During Tunic’s opening moments, you’d be forgiven if you thought it was a simple Zelda clone. Its protagonist—an adorable fox bearing a striking resemblance to The Legend of Zelda’s hero Link—wakes on a lapping shore, bringing to mind Zelda’s classic Game Boy outing, Link’s Awakening. As you venture forth, a familiar island reveals itself—complete with sandy beaches, choppable bushes, derelict buildings of a long lost population, waterfalls hiding secrets behind their misty spray, mountains to climb, caves to plumb, and everything else you’d come to expect from a wild, once vibrantly populated island.
Behind a towering set of gleaming golden doors in an otherwise innocuous landscape, you’re taken to a ghostly realm, revealing new depth to Tunic’s mysteries. This ain’t an ordinary island. Later, you enter a windmill, its rotor blades still turning despite no caretakers in sight, and through a backdoor you enter into a realm of nothingness, populated only by a giant, demonic shopkeeper who silently sells you a potion upgrade and some firecrackers.
Tunic begs to be explored. There’s something new, challenging, unique, and beautiful around every turn—a delight revealed for ever moment you spend playing. It’s bursting with questions, but serves up few plain answers. In this way, Tunic has far more in common with the original The Legend of Zelda on NES than Link’s Awakening or newer titles like Breath of the Wild. Zelda has always utilized exploration and puzzle solving at its core, but not since the original has its world offered such unfettered, unguided, unabashed emphasis on exploration as Tunic.
With so many modern games focusing on reducing friction,1 players are often hand-fed experiences that previously required active problem solving. As a recent example, God of War Ragnarök has been criticized for how quickly its NPCs pipe up to solve puzzles if it seems like the player is struggling. See Mark Brown’s recent video on Game Maker’s Toolkit that examines the issue, and contextualizes it within larger game design trends:
Titles like Tunic and Elden Ring, on the other hand, push in the opposite direction by letting players loose in a large world, and encouraging them to explore through the use of environmental design, interesting landmarks, environmental diversity, and an understanding that it’s okay—good, even—if players experiences the world in their own way and at their own pace. It’s even okay, in fact, for players to miss content during their playthrough. That’s part of the unique opportunity video games have to give players an active role in the story—something that’s impossible with novels, movies, etc.2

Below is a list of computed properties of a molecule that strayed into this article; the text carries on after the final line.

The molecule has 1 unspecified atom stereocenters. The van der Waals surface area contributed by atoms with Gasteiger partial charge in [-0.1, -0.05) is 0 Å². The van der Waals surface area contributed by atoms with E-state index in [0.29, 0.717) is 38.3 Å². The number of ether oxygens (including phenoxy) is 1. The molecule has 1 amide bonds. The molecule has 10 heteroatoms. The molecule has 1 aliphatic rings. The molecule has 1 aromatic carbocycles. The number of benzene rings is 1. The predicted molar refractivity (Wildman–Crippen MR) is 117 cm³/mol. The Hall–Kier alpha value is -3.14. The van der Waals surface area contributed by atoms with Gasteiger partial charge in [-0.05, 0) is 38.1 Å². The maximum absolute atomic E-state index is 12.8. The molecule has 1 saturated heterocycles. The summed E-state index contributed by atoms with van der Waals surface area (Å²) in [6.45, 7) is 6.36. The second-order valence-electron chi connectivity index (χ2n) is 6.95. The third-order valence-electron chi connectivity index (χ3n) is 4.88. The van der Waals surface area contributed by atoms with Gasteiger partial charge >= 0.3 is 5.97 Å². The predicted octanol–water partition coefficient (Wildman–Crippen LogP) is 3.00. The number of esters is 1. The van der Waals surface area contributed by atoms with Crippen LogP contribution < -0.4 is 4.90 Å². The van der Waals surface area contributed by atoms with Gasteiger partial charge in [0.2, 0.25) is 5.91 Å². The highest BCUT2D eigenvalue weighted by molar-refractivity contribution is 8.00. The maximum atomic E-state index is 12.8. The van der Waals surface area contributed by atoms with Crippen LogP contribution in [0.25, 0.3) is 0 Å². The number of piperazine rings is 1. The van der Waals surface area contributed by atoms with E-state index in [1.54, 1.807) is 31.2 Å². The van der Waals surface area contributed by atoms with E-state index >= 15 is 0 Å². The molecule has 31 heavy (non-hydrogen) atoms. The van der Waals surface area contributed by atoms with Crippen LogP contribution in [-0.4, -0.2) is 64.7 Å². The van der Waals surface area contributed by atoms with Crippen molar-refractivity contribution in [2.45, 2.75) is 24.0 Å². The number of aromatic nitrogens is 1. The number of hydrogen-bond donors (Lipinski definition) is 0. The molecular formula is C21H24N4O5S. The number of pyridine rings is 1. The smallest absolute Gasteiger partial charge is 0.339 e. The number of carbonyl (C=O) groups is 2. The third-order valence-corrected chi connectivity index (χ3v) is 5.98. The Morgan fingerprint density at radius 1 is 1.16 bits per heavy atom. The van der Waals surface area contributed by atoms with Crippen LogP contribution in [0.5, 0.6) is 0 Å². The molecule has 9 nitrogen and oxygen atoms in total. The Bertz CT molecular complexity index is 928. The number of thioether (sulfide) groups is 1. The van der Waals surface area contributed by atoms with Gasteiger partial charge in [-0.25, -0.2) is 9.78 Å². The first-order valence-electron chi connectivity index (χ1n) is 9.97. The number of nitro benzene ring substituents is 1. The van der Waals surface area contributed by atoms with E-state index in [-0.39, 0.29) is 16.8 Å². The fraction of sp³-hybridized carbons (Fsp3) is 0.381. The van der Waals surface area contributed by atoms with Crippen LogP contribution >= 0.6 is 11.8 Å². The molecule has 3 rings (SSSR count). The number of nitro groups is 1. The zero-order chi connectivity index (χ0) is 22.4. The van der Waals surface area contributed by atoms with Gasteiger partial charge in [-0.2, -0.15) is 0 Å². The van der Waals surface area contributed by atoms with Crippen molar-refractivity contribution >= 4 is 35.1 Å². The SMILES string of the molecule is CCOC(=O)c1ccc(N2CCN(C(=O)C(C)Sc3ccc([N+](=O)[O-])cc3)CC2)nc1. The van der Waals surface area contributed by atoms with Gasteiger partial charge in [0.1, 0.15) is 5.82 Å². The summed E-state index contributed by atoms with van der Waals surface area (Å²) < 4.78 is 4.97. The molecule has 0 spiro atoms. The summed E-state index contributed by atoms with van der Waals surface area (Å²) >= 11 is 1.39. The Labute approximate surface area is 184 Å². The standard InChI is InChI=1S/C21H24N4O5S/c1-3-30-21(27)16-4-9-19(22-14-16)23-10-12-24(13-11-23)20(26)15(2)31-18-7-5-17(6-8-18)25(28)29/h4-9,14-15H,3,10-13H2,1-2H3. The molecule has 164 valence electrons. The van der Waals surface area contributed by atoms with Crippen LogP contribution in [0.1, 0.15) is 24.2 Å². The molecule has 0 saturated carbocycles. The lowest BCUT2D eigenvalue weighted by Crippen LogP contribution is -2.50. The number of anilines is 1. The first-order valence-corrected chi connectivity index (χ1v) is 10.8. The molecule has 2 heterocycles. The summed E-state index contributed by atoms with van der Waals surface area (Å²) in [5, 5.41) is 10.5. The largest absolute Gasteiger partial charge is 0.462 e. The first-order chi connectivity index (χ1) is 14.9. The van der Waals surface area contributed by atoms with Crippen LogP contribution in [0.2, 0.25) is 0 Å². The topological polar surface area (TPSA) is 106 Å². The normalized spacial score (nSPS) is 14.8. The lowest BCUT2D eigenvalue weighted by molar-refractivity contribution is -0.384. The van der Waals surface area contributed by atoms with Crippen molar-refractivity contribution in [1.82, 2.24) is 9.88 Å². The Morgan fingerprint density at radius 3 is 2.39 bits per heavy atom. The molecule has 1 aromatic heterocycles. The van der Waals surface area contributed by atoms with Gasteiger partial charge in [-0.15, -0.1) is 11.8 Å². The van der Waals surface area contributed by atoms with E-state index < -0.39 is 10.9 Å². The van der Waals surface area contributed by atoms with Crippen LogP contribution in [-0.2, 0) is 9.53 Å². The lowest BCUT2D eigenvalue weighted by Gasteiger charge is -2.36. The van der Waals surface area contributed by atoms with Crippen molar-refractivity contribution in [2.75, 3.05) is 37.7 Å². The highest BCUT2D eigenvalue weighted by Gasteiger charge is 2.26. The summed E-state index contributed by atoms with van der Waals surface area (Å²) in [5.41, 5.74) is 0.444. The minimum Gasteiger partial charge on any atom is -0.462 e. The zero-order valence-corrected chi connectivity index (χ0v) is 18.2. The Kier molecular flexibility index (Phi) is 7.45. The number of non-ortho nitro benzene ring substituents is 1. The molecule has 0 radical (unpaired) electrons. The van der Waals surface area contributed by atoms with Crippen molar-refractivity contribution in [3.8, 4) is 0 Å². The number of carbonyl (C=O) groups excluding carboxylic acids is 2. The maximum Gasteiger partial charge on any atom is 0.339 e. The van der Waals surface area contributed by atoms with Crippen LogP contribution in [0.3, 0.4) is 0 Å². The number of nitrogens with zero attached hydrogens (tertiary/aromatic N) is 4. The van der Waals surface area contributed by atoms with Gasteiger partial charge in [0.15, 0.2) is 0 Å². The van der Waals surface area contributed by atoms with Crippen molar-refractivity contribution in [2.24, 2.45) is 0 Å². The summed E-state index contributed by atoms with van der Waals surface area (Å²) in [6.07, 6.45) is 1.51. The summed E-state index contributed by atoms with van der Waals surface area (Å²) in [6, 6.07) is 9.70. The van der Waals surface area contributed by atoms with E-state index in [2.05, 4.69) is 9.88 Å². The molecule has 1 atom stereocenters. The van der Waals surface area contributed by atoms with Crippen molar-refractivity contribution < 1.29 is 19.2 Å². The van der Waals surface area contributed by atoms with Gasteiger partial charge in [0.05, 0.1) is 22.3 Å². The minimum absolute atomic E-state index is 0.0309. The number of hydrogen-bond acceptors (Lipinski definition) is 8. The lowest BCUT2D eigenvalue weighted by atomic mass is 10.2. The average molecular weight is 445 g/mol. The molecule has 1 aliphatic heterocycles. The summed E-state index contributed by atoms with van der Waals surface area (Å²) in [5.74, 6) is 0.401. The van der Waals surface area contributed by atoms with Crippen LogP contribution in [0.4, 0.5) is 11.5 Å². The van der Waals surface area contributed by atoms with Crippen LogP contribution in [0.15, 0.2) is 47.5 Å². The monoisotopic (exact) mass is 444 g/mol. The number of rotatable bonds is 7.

Tunic wants you to pay attention, use your intuition, take notes, consult its handdrawn, non-interactive map, and sink into a world bursting with history, lore, and narrative. There’s no dialogue in Tunic, and the only written content in the game world is conveyed through an unreadable script that becomes slowly, sparingly decipherable by the player over their playthrough. Its exemplary visual and interactive storytelling that succeeds far better than many games loaded with written content.
But, while Tunic successfully adopts this mode of storytelling from Hidetaka Miyazaki’s Dark Souls and Elden Ring—which themselves drew inspiration from the original The Legend of Zelda in the way they centre the player in the narrative—its co-opting of those games’s studious and punishing combat is less favourable. Especially at the start of the game, your fox's range is short and they deal poor damage, mobility is limited, enemies have small windows of vulnerabiltiy, and you've few tools at your disposal. It's difficult, but lacks complexity, which is a poor and frustrating combination. For a game so focused on exploration, you’ll die a lot3.
Miyazaki’s games succeed here because they give equal weight to combat and exploration. They’re inextricable from one another and give the player a plethora of options for how they build their character. This, in itself, makes combat and developing your playstyle part of the game’s narrative. Elden Ring offers a harsh world, full of awful people, dangerous magic, and menacing enemies. It’s a world where you expect to feel pain. Each death feels like the cost of learning something new.
Tunic looks like a Saturday morning cartoon, putting it at odds with the difficulty of the combat, and exacerbating the frustration of dying and having to retrieve your corpse to ensure you don’t lose resources.4 It’s not a world where mastery of combat fits the tone. Instead, combat stands in direct opposition to the game’s most engaging elements. It turned off a lot of players at launch who were otherwise enjoying the game, and several people reached out to me when I said I was playing Tunic to say they liked the idea of playing Tunic more than they actually enjoyed playing it.
It was, in the end, a misguided mismatch between consequence and desire.